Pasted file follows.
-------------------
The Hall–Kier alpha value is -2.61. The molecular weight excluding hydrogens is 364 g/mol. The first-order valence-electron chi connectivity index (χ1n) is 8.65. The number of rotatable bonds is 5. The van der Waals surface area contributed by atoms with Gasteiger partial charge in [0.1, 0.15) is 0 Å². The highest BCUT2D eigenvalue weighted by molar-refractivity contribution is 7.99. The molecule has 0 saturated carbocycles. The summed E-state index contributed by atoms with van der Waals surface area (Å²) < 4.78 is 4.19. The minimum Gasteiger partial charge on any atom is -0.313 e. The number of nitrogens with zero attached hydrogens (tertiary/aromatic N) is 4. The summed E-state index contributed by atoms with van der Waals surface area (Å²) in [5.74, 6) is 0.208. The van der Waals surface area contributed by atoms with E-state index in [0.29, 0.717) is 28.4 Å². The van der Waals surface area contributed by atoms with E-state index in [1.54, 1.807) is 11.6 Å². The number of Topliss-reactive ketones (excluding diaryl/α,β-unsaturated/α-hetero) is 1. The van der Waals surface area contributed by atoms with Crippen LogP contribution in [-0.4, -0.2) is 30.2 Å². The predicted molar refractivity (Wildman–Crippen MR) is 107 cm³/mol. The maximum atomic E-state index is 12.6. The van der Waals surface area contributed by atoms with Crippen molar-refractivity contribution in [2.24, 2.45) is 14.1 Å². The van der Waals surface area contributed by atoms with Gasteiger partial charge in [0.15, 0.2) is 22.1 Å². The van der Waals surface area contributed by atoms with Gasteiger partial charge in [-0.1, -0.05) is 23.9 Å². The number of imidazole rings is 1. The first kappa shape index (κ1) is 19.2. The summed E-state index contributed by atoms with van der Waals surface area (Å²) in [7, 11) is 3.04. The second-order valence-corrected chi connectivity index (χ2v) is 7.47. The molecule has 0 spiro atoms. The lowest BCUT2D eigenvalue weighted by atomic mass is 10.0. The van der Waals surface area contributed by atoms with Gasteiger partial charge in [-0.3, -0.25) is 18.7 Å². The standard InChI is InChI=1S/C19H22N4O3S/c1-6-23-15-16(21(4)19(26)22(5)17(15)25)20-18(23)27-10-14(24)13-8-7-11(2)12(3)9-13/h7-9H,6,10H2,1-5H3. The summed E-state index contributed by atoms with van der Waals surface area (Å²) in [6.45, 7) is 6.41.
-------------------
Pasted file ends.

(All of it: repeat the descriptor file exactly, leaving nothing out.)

The Hall–Kier alpha value is -2.61. The molecular weight excluding hydrogens is 364 g/mol. The first-order valence-electron chi connectivity index (χ1n) is 8.65. The number of rotatable bonds is 5. The van der Waals surface area contributed by atoms with Gasteiger partial charge in [0.1, 0.15) is 0 Å². The highest BCUT2D eigenvalue weighted by molar-refractivity contribution is 7.99. The molecule has 0 saturated carbocycles. The summed E-state index contributed by atoms with van der Waals surface area (Å²) < 4.78 is 4.19. The minimum Gasteiger partial charge on any atom is -0.313 e. The number of nitrogens with zero attached hydrogens (tertiary/aromatic N) is 4. The summed E-state index contributed by atoms with van der Waals surface area (Å²) in [5.74, 6) is 0.208. The van der Waals surface area contributed by atoms with E-state index in [0.29, 0.717) is 28.4 Å². The van der Waals surface area contributed by atoms with E-state index in [1.54, 1.807) is 11.6 Å². The number of Topliss-reactive ketones (excluding diaryl/α,β-unsaturated/α-hetero) is 1. The van der Waals surface area contributed by atoms with Crippen LogP contribution in [-0.4, -0.2) is 30.2 Å². The predicted molar refractivity (Wildman–Crippen MR) is 107 cm³/mol. The maximum atomic E-state index is 12.6. The van der Waals surface area contributed by atoms with Crippen molar-refractivity contribution in [2.24, 2.45) is 14.1 Å². The van der Waals surface area contributed by atoms with Gasteiger partial charge in [0.15, 0.2) is 22.1 Å². The van der Waals surface area contributed by atoms with Gasteiger partial charge in [-0.1, -0.05) is 23.9 Å². The number of imidazole rings is 1. The first kappa shape index (κ1) is 19.2. The summed E-state index contributed by atoms with van der Waals surface area (Å²) in [7, 11) is 3.04. The second-order valence-corrected chi connectivity index (χ2v) is 7.47. The molecule has 0 spiro atoms. The lowest BCUT2D eigenvalue weighted by atomic mass is 10.0. The van der Waals surface area contributed by atoms with Gasteiger partial charge in [-0.3, -0.25) is 18.7 Å². The standard InChI is InChI=1S/C19H22N4O3S/c1-6-23-15-16(21(4)19(26)22(5)17(15)25)20-18(23)27-10-14(24)13-8-7-11(2)12(3)9-13/h7-9H,6,10H2,1-5H3. The summed E-state index contributed by atoms with van der Waals surface area (Å²) in [6.45, 7) is 6.41.